How does this impact us? As a value-added reseller it’s our job to work with clients in a consultative capacity, listening carefully to their requirements and facilitating a relationship between them and the manufacturers. To some extent this is the same process whether you’re providing a single laptop or a datacentre refresh costing millions of pounds. Our role is as the intermediary – a careful balancing act between working closely with the customer to understand their needs, then with vendors to ensure seamless execution and to control costs for the customer. 

That said, some areas are more technologically in depth which has necessitated the growth of our Technical Architects team (accredited pre-sales professionals) and encouraged us to work more closely with manufacturers to deliver enablement sessions to our team.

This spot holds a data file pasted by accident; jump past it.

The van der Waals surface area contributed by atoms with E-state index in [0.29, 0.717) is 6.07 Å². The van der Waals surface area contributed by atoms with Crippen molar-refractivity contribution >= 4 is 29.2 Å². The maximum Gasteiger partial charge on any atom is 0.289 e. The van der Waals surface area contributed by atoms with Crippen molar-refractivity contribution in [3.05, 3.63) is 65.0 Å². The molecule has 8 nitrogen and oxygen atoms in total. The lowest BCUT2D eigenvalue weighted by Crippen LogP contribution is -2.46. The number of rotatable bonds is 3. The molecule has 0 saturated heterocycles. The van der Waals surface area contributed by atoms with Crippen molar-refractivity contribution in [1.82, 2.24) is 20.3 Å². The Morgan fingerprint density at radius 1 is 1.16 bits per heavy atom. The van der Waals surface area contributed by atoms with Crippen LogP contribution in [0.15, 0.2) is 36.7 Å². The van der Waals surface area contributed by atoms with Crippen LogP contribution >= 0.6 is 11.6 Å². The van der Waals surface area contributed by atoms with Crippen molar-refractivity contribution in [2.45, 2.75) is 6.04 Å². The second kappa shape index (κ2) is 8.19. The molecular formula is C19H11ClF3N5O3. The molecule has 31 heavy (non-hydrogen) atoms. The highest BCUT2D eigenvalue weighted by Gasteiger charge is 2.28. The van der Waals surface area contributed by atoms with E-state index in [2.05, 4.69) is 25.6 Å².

With COVID there was an enormous demand for the ability to work from home, seeing a rocket in requirements for physical product and closely associated services. Whilst we remain agile and are quick to upskill for new technological areas, we’ve always trained our team in the basics – getting kit to clients quickly. We had the necessary infrastructure, warehousing space and vendor relationships to hold physical kit, a massive advantage over many of our competitors. 

We’re good at sourcing, delivering, and implementing – so we have benefitted significantly from the huge upturn in the requirement for physical product and wrap around services.  It’s not a fashionable sector, but it’s been very buoyant, and it shows little sign of slowing.

How else has COVID impacted your business?